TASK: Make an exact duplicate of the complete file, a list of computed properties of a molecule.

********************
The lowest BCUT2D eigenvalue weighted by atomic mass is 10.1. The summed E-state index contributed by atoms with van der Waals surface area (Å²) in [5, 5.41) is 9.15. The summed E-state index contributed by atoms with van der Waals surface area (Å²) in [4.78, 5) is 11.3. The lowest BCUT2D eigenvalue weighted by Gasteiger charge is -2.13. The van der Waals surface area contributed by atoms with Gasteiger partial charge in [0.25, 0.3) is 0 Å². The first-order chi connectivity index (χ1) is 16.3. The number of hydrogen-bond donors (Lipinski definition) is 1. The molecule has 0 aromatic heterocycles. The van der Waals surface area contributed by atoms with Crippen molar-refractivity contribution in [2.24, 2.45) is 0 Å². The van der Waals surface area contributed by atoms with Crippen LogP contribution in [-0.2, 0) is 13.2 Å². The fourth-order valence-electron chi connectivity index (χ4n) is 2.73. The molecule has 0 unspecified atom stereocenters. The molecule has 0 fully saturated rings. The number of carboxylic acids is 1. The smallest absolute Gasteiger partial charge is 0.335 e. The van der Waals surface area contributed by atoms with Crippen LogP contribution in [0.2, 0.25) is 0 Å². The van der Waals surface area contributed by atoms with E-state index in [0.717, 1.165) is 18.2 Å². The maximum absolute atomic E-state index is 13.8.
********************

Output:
The lowest BCUT2D eigenvalue weighted by atomic mass is 10.1. The summed E-state index contributed by atoms with van der Waals surface area (Å²) in [5, 5.41) is 9.15. The summed E-state index contributed by atoms with van der Waals surface area (Å²) in [4.78, 5) is 11.3. The lowest BCUT2D eigenvalue weighted by Gasteiger charge is -2.13. The van der Waals surface area contributed by atoms with Gasteiger partial charge in [0.25, 0.3) is 0 Å². The first-order chi connectivity index (χ1) is 16.3. The number of hydrogen-bond donors (Lipinski definition) is 1. The molecule has 0 aromatic heterocycles. The van der Waals surface area contributed by atoms with Crippen molar-refractivity contribution in [2.24, 2.45) is 0 Å². The van der Waals surface area contributed by atoms with Crippen LogP contribution in [-0.2, 0) is 13.2 Å². The fourth-order valence-electron chi connectivity index (χ4n) is 2.73. The molecule has 0 unspecified atom stereocenters. The molecule has 0 fully saturated rings. The number of carboxylic acids is 1. The smallest absolute Gasteiger partial charge is 0.335 e. The van der Waals surface area contributed by atoms with Crippen LogP contribution in [0.2, 0.25) is 0 Å². The van der Waals surface area contributed by atoms with E-state index in [0.717, 1.165) is 18.2 Å². The maximum absolute atomic E-state index is 13.8.